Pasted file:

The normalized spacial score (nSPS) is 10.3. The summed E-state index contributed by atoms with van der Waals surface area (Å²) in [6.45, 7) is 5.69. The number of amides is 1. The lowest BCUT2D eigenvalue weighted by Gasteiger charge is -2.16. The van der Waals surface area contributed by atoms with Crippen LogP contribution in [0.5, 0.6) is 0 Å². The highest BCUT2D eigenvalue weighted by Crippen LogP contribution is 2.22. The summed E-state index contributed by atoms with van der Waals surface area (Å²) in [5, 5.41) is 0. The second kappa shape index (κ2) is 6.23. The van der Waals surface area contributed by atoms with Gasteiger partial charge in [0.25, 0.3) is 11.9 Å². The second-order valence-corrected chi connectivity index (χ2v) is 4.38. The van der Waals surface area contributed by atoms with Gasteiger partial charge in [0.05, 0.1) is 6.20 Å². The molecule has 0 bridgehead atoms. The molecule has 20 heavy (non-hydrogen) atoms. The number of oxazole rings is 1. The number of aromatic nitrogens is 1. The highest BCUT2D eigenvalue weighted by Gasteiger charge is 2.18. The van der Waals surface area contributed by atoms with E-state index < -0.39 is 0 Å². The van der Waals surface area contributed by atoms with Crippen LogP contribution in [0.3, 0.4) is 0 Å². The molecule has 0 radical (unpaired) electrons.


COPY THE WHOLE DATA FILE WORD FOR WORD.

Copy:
The normalized spacial score (nSPS) is 10.3. The summed E-state index contributed by atoms with van der Waals surface area (Å²) in [6.45, 7) is 5.69. The number of amides is 1. The lowest BCUT2D eigenvalue weighted by Gasteiger charge is -2.16. The van der Waals surface area contributed by atoms with Crippen LogP contribution in [0.5, 0.6) is 0 Å². The highest BCUT2D eigenvalue weighted by Crippen LogP contribution is 2.22. The summed E-state index contributed by atoms with van der Waals surface area (Å²) in [5, 5.41) is 0. The second kappa shape index (κ2) is 6.23. The van der Waals surface area contributed by atoms with Gasteiger partial charge in [0.25, 0.3) is 11.9 Å². The second-order valence-corrected chi connectivity index (χ2v) is 4.38. The van der Waals surface area contributed by atoms with Gasteiger partial charge in [0.05, 0.1) is 6.20 Å². The molecule has 0 bridgehead atoms. The molecule has 20 heavy (non-hydrogen) atoms. The number of oxazole rings is 1. The number of aromatic nitrogens is 1. The highest BCUT2D eigenvalue weighted by Gasteiger charge is 2.18. The van der Waals surface area contributed by atoms with E-state index < -0.39 is 0 Å². The van der Waals surface area contributed by atoms with Crippen LogP contribution in [0.3, 0.4) is 0 Å². The molecule has 0 radical (unpaired) electrons.